Luna reunion tonight #lunareunion

This evening in Los Angeles Luna will play their first concert in 10 years. The last line up of the band featuring Dean Wareham, Sean Eden, Lee Wall and Britta Phillips are playing a show at The Echo before heading off for a tour of Spain and Portugal.

The band also have shows scheduled in the UK in the summer and will be playing the US in the autumn.

If you’re lucky enough to be going along tonight feel free to post tweets, pictures and videos so that we can all enjoy the show by proxy! 


Damon and Naomi play Fortune at Rough Trade East

Naomi Yang

On Thursday I took the day off work to see Damon and Naomi’s lunchtime show at Rough Trade East in London, this was the third and final show of a short UK tour. The shows are in support of their new album Fortune, which was released in February and is the soundtrack to Naomi’s short film of the same name that received its premiere on their last UK tour back in May of last year.

We arrived shortly before the start, the small area in front of the stage had filled up quite nicely by the time the duo took to the stage. They opened with a couple of covers – Tim Buckley’s Song to the Siren and Yoko Ono’s Listen The Snow is Falling. Damon then introduced the main event – a performance of Fortune – Damon pointed out that the fact that the album is the same length as Pink Moon is no coincidence, and so were to be treated to eleven tracks and 28’22” of music.

The film is hypnotic, almost a collection of moving photographs with a story that Damon suggested we may need to build ourselves. The album is beautiful, and works perfectly well without the film, but seeing it accompanying the pictures is certainly special – although maybe standing at the back of a record shop isn’t the perfect venue – although it worked better than you might think.

The film finished, the show was over. A nice chat with Naomi afterwards and then headed out into daylight to grab a coffee.

You can view the film on Naomivision.
You can buy the album on CD or LP from Damon and Naomi’s web store.
You can stream and buy a digital copy of Fortune from Damon and Naomi’s bandcamp.

Damon Krukowski

There a few more, rather similar, photos over here.

Another Noah Baumbach movie… another Dean Wareham cameo

Noah Baumbach’s latest movie While We’re Young opens in US cinemas this weekend, and like most Noah Baumbach movies before it, you should be keeping an eye out for Dean Wareham – apparently playing a shaman. You can watch the trailer here:

I don’t have any pics of Dean’s appearance yet so you’ll have to make do with a screencap from another Baumbach movie:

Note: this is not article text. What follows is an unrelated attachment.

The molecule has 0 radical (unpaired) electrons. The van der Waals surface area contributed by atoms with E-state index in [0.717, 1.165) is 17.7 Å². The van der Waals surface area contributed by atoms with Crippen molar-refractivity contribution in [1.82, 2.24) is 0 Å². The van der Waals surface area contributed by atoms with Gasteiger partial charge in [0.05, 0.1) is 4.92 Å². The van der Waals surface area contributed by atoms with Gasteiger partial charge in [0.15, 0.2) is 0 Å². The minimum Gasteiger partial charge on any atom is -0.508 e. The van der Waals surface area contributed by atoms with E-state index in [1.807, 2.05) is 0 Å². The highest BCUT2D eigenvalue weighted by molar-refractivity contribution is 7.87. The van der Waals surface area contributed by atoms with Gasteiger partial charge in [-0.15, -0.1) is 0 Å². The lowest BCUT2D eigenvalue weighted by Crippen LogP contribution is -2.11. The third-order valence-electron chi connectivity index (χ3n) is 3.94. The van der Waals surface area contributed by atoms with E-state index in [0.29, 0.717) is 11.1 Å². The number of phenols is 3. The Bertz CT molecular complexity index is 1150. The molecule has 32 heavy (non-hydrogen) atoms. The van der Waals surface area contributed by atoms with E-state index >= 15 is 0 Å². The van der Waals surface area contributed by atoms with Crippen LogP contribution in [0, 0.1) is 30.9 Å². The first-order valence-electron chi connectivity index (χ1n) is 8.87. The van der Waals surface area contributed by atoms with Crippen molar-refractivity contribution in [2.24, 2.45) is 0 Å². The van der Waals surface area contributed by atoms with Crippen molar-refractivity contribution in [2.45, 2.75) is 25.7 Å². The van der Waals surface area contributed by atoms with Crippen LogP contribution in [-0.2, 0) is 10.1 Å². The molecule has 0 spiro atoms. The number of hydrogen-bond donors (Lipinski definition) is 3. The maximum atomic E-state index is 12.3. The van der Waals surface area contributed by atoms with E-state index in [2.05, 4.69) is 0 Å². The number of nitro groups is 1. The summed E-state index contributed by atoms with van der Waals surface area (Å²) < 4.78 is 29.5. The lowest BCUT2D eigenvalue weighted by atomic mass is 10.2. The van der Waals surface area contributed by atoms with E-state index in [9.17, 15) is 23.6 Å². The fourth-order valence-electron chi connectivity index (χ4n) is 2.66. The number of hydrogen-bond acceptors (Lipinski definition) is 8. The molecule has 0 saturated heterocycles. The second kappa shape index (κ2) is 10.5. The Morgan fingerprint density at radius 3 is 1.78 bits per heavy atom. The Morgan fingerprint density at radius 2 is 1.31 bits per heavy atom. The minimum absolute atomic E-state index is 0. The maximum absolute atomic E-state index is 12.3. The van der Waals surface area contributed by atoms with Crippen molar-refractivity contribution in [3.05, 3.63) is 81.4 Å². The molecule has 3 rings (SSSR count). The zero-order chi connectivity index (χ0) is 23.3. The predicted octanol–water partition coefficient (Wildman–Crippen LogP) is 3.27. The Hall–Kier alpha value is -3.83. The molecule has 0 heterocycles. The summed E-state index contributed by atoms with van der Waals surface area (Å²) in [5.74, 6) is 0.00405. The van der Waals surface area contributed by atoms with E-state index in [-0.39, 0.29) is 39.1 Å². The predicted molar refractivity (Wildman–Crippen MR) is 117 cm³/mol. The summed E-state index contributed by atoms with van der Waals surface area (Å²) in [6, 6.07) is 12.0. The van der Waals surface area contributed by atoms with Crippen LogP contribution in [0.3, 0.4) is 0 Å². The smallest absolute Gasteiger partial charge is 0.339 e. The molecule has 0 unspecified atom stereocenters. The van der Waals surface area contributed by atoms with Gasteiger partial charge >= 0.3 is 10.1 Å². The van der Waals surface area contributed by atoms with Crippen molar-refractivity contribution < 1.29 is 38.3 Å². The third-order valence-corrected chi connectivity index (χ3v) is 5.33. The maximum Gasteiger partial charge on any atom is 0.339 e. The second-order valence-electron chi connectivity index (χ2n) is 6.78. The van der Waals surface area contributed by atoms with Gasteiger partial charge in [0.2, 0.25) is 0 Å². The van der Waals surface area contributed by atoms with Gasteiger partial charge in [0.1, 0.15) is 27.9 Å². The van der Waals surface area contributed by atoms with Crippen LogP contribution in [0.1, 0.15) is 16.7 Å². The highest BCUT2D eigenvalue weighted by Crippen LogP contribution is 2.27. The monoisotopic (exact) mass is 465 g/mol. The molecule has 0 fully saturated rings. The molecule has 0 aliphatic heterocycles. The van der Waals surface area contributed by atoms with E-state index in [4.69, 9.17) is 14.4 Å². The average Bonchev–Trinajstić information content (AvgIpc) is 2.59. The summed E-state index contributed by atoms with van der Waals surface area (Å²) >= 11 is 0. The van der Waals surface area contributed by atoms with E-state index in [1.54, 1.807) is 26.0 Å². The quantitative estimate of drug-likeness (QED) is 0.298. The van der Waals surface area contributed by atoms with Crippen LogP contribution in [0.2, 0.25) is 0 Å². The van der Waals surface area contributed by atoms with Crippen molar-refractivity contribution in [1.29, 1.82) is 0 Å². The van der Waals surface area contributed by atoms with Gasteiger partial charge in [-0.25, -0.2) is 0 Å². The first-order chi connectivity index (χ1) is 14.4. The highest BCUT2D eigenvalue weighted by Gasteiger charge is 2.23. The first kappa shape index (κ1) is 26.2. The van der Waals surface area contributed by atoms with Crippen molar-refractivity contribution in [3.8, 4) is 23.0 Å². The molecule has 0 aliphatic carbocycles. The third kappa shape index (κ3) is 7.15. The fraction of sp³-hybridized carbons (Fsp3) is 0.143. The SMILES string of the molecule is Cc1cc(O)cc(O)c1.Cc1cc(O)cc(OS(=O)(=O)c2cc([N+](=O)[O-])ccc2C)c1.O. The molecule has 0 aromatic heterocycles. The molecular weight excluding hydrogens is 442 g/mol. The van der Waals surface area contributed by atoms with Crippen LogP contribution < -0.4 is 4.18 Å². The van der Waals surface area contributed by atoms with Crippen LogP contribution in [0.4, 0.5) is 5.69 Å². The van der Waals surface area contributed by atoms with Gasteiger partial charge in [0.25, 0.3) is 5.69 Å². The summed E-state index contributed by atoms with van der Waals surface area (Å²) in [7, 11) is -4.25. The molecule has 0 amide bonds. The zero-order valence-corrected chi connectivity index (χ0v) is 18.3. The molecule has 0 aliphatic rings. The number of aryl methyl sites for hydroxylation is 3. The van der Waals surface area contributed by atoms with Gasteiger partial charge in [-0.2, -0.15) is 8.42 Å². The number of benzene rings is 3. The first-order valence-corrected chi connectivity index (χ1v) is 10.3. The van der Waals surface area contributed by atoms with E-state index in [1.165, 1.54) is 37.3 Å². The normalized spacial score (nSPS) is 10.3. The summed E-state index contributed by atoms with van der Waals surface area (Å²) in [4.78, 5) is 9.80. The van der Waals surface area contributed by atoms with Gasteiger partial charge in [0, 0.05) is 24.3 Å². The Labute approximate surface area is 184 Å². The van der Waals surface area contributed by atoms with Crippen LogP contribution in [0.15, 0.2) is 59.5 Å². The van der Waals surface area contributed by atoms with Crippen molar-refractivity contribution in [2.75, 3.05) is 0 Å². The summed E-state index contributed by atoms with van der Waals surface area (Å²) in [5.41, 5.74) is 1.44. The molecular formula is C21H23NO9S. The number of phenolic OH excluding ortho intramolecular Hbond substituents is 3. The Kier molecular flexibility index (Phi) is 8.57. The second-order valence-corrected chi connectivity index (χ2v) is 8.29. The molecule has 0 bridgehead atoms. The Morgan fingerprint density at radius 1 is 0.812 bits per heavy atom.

Greta Gerwig and Dean Wareham in Frances Ha

… and a song from an even earlier Baumbach movie:
MP3: Jealous Guy by Luna from Mr Jealousy

… and sit tight for Baumbach’s next movie Mistress America that has a Dean & Britta soundtrack

Damon Krukowski proposes rights (and responsibilities) for plagiarists

Damon has written an interesting article for Pitchfork suggesting that plagiarists should have the same rights, and responsibilites as artists who cover tracks. The article comes in the wake of the Thicke/Pharrell “Blurred Lines” suit and includes a history of mechanical rights and suggests that a similar arrangemnemnt should be put in place for “borrowing”.

Why not return to the Solomon-like wisdom of the 1909 Copyright Act, and extend its concept of compulsory licensing to digital copying? Let anyone make use of existing intellectual property as an aspect of their own work, so long as they pay a statutory royalty to the owner. Thicke and Williams might then borrow from Gaye at a statutory borrower’s rate, just as they could have covered Gaye at the statutory rate for mechanical reproduction.

The article also includes a potted history of mechanical rights for those of us a little baffled by it all:

The manufacturers of piano rolls maintained that they did not need to pay composers for copyright, because they were not in fact making “copies” of sheet music. The piano rolls were not readable by humans—they could only function as a part of the complete player piano, for which they already owned all patents. Piano rolls were not “music,” as it was understood at the time, but a mechanical part of the machines that played them.

Op-Ed: Plagiarize This: A Reasonable Solution to Musical Copyright After “Blurred Lines”

player piano and scrolls